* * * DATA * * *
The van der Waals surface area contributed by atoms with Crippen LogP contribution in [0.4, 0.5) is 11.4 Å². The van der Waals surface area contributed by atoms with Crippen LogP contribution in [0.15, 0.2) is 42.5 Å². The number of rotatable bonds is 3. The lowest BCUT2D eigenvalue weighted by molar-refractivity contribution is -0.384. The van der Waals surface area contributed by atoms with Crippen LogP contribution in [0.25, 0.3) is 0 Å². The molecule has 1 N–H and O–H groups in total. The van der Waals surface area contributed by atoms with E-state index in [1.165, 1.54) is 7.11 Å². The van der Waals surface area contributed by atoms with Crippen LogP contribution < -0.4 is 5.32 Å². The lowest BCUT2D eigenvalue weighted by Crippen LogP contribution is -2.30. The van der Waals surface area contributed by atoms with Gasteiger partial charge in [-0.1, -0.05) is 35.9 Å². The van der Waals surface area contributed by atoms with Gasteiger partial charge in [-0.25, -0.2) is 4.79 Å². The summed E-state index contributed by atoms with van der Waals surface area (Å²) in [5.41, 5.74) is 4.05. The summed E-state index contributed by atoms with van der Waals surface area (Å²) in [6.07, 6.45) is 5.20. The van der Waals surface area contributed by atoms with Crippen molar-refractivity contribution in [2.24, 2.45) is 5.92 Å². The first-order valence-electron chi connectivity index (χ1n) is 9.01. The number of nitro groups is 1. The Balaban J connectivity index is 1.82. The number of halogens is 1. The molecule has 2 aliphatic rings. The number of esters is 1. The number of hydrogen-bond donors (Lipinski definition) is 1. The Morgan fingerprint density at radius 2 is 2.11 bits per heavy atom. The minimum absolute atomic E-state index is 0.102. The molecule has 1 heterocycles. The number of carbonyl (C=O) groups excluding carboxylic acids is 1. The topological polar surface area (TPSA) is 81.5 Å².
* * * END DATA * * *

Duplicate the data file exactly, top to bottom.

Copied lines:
The van der Waals surface area contributed by atoms with Crippen LogP contribution in [0.4, 0.5) is 11.4 Å². The van der Waals surface area contributed by atoms with Crippen LogP contribution in [0.15, 0.2) is 42.5 Å². The number of rotatable bonds is 3. The lowest BCUT2D eigenvalue weighted by molar-refractivity contribution is -0.384. The van der Waals surface area contributed by atoms with Crippen LogP contribution in [0.25, 0.3) is 0 Å². The molecule has 1 N–H and O–H groups in total. The van der Waals surface area contributed by atoms with E-state index in [1.165, 1.54) is 7.11 Å². The van der Waals surface area contributed by atoms with Crippen LogP contribution < -0.4 is 5.32 Å². The lowest BCUT2D eigenvalue weighted by Crippen LogP contribution is -2.30. The van der Waals surface area contributed by atoms with Gasteiger partial charge in [-0.1, -0.05) is 35.9 Å². The van der Waals surface area contributed by atoms with Gasteiger partial charge in [-0.25, -0.2) is 4.79 Å². The summed E-state index contributed by atoms with van der Waals surface area (Å²) in [5.41, 5.74) is 4.05. The summed E-state index contributed by atoms with van der Waals surface area (Å²) in [6.07, 6.45) is 5.20. The van der Waals surface area contributed by atoms with Crippen molar-refractivity contribution in [2.24, 2.45) is 5.92 Å². The first-order valence-electron chi connectivity index (χ1n) is 9.01. The number of nitro groups is 1. The Balaban J connectivity index is 1.82. The number of halogens is 1. The molecule has 2 aliphatic rings. The number of esters is 1. The number of hydrogen-bond donors (Lipinski definition) is 1. The Morgan fingerprint density at radius 2 is 2.11 bits per heavy atom. The minimum absolute atomic E-state index is 0.102. The molecule has 1 heterocycles. The number of carbonyl (C=O) groups excluding carboxylic acids is 1. The topological polar surface area (TPSA) is 81.5 Å².